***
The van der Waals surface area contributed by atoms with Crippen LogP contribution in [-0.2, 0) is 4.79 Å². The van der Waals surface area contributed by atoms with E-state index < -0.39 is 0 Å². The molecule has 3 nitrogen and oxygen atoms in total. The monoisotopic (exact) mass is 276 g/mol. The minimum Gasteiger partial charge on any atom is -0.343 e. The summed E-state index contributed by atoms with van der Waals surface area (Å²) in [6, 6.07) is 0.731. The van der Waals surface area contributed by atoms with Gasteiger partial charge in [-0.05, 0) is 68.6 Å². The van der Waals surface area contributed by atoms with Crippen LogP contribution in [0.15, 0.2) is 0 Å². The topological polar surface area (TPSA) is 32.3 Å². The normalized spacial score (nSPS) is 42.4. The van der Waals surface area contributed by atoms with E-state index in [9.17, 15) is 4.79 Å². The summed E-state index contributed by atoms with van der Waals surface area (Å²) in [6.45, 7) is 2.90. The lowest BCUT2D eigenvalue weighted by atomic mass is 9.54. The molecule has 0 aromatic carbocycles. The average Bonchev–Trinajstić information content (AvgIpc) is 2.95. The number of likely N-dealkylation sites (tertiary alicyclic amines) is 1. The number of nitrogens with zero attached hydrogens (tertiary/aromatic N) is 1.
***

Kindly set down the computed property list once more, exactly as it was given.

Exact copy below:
The van der Waals surface area contributed by atoms with Crippen LogP contribution in [-0.2, 0) is 4.79 Å². The van der Waals surface area contributed by atoms with E-state index < -0.39 is 0 Å². The molecule has 3 nitrogen and oxygen atoms in total. The monoisotopic (exact) mass is 276 g/mol. The minimum Gasteiger partial charge on any atom is -0.343 e. The summed E-state index contributed by atoms with van der Waals surface area (Å²) in [6, 6.07) is 0.731. The van der Waals surface area contributed by atoms with Gasteiger partial charge in [-0.05, 0) is 68.6 Å². The van der Waals surface area contributed by atoms with Crippen LogP contribution in [0.15, 0.2) is 0 Å². The topological polar surface area (TPSA) is 32.3 Å². The normalized spacial score (nSPS) is 42.4. The van der Waals surface area contributed by atoms with E-state index in [9.17, 15) is 4.79 Å². The summed E-state index contributed by atoms with van der Waals surface area (Å²) in [6.45, 7) is 2.90. The lowest BCUT2D eigenvalue weighted by atomic mass is 9.54. The molecule has 0 aromatic carbocycles. The average Bonchev–Trinajstić information content (AvgIpc) is 2.95. The number of likely N-dealkylation sites (tertiary alicyclic amines) is 1. The number of nitrogens with zero attached hydrogens (tertiary/aromatic N) is 1.